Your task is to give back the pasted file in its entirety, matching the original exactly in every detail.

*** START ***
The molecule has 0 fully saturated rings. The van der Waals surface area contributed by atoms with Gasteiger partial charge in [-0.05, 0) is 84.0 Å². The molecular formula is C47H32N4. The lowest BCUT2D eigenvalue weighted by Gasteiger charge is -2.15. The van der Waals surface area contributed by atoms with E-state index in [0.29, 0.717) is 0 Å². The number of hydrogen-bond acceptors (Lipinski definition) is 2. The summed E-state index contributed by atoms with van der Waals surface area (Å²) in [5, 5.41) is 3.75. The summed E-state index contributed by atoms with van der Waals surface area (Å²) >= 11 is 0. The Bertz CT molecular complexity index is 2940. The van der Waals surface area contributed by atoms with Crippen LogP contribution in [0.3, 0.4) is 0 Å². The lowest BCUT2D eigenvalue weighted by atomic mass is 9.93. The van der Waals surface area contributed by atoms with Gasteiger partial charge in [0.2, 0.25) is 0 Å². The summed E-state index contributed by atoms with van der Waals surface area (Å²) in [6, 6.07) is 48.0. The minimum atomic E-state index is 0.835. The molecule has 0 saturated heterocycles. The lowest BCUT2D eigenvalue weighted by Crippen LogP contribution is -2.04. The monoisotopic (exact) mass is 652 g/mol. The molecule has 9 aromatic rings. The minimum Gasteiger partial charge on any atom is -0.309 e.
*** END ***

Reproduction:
The molecule has 0 fully saturated rings. The van der Waals surface area contributed by atoms with Gasteiger partial charge in [-0.05, 0) is 84.0 Å². The molecular formula is C47H32N4. The lowest BCUT2D eigenvalue weighted by Gasteiger charge is -2.15. The van der Waals surface area contributed by atoms with E-state index in [0.29, 0.717) is 0 Å². The number of hydrogen-bond acceptors (Lipinski definition) is 2. The summed E-state index contributed by atoms with van der Waals surface area (Å²) in [5, 5.41) is 3.75. The summed E-state index contributed by atoms with van der Waals surface area (Å²) >= 11 is 0. The Bertz CT molecular complexity index is 2940. The van der Waals surface area contributed by atoms with Crippen LogP contribution in [0.3, 0.4) is 0 Å². The lowest BCUT2D eigenvalue weighted by atomic mass is 9.93. The van der Waals surface area contributed by atoms with Gasteiger partial charge in [0.2, 0.25) is 0 Å². The summed E-state index contributed by atoms with van der Waals surface area (Å²) in [6, 6.07) is 48.0. The minimum atomic E-state index is 0.835. The molecule has 0 saturated heterocycles. The lowest BCUT2D eigenvalue weighted by Crippen LogP contribution is -2.04. The monoisotopic (exact) mass is 652 g/mol. The molecule has 9 aromatic rings. The minimum Gasteiger partial charge on any atom is -0.309 e.